29 United States, but confidence is low based on those studies alone due to the short observational 

30 period, high natural variability, and model uncertainty. 

31 In summary, based on available studies, it is concluded that for the continental United States 

32 there is high confidence in the detection of extreme precipitation increases, while there is low 

33 confidence in attributing the extreme precipitation changes purely to anthropogenic forcing. 

34 There is stronger evidence for a human contribution ( medium confidence) when taking into 

35 account process-based understanding (increased water vapor in a warmer atmosphere), evidence 

36 from weather and climate models, and trends in other parts of the world. 


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EVENT ATTRIBUTION 

A number of recent heavy precipitation events have been examined to detennine the degree to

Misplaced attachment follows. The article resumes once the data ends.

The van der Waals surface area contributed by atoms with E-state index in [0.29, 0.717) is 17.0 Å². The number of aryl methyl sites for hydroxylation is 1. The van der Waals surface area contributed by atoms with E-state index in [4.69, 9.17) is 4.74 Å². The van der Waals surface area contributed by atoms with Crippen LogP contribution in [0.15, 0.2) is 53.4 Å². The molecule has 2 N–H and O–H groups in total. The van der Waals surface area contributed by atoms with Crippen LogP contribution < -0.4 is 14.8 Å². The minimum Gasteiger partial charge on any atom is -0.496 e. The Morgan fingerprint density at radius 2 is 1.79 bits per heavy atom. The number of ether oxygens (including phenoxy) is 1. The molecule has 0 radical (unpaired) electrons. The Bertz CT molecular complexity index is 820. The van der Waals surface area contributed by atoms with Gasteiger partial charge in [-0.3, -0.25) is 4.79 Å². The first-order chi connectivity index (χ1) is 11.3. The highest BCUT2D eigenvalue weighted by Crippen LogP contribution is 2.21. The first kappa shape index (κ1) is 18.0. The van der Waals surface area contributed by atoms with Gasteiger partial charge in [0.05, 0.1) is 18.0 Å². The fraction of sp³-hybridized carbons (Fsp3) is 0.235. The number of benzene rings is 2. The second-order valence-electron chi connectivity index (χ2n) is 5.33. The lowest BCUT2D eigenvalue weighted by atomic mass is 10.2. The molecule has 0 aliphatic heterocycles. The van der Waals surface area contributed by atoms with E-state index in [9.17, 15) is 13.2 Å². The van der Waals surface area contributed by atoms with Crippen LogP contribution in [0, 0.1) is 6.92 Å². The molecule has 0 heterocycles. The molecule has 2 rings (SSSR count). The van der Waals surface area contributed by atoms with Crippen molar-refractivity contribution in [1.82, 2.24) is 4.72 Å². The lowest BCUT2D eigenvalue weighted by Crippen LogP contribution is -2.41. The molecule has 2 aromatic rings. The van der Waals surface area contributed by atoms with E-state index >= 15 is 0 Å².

which their occurrence and severity can be attributed to human-induced climate change. Table 
7.1 summarizes available attribution statements for recent extreme U.S. precipitation events. 
Seasonal and annual precipitation extremes occurring in the north-central and eastern U.S. 
regions in 2013 were examined for evidence of an anthropogenic influence on their occurrence 
(Knutson et al. 2014). Increasing trends in annual precipitation were detected in the northern tier 
of states, March-May precipitation in the upper Midwest, and June-August precipitation in the